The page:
There is plenty of close-up fighting. But somehow we feel quite removed from it. What Soderbergh portrays is not the action hero. Nor the colourful historical drama. Neither is Benicio Del Toro's portrait one painted in close-ups and interiorisation. Instead, we have the vision. Depicted in a way consistent with the man's outlook a team-player as well as a guerrilla and idealist. A doctor and a soldier who aroused strong loyalty. "I was trying to find the scenes that would happen before or after the scene you would typically see in a movie like this," says Soderbergh. The result is casual, desultory. We get the feeling of what it may have been like to be around such a man. 'Political' is simply the mechanism, the "procedural of guerrilla warfare." Soderberg is agnostic about Guevara and indifferent to the rabid hatred of people who have not even seen the film.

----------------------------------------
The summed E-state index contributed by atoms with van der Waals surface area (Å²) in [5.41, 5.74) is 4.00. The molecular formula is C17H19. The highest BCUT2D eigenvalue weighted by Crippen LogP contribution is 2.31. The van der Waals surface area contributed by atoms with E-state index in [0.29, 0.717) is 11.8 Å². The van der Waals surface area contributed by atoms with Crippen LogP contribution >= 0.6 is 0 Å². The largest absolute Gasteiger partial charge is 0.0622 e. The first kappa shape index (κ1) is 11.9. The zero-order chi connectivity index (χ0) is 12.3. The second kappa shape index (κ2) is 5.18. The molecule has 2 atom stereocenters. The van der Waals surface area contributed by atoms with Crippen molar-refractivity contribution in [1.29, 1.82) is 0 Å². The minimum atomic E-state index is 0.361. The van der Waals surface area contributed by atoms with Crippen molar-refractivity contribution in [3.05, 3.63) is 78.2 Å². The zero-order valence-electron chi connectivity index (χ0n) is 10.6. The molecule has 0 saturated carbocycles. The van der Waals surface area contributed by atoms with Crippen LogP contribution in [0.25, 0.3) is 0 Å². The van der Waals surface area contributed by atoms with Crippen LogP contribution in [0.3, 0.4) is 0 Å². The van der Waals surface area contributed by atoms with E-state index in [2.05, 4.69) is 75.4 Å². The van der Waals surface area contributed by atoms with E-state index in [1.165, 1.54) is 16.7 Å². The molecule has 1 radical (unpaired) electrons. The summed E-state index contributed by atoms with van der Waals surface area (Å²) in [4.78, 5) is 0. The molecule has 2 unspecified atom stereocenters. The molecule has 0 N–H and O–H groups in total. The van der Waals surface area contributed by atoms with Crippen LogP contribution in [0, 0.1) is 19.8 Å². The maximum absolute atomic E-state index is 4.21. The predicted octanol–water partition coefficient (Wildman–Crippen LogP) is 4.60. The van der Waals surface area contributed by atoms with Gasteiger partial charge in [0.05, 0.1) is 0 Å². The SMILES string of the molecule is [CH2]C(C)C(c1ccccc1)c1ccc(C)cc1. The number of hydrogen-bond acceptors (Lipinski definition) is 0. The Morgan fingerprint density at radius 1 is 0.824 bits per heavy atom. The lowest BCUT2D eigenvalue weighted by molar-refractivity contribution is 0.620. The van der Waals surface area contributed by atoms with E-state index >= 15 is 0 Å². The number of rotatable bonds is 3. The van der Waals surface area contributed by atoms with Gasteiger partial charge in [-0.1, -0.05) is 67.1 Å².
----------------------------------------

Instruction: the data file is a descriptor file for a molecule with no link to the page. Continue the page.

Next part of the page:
Meticulously researched over many years, Che is a considerable achievement in historical accuracy. And yet here is the first controversy. Wouldn't a balanced portrait of such an almost mythologized figure include more of his faults as well as his virtues? I found myself struggling with this. A director who was capable of describing such a multiplicity of viewpoints (in his earlier film, Traffic) or bringing a real character to life on screen with emotional force (as in Erin Brockovich) was giving me something rather bland and unquestioning (Oliver Stone's insipid Comandante was already coming to mind). Che Guevara was lionised by the liberal left from Sartre to Nelson Mandela, and is still a hero to many of the world's youth. But he is also a hated figure by the anti-Castro Miami Cubans, not least for the bloody executions that followed his socialist revolution (a period conveniently ignored in the movie.) I had berated Charlize Theron for her right-leaning documentary, East of Havana , for its mis-statement of facts. But isn't Soderbergh's film, with seemingly the opposite political bent, guilty of omission? "There is no amount of accumulated barbarity that would have satisfied the people who hate him," says the director when confronted with this. Although this will not appease the fervent anti-Castro-ists, it does give some justification to the filmmaker's choices.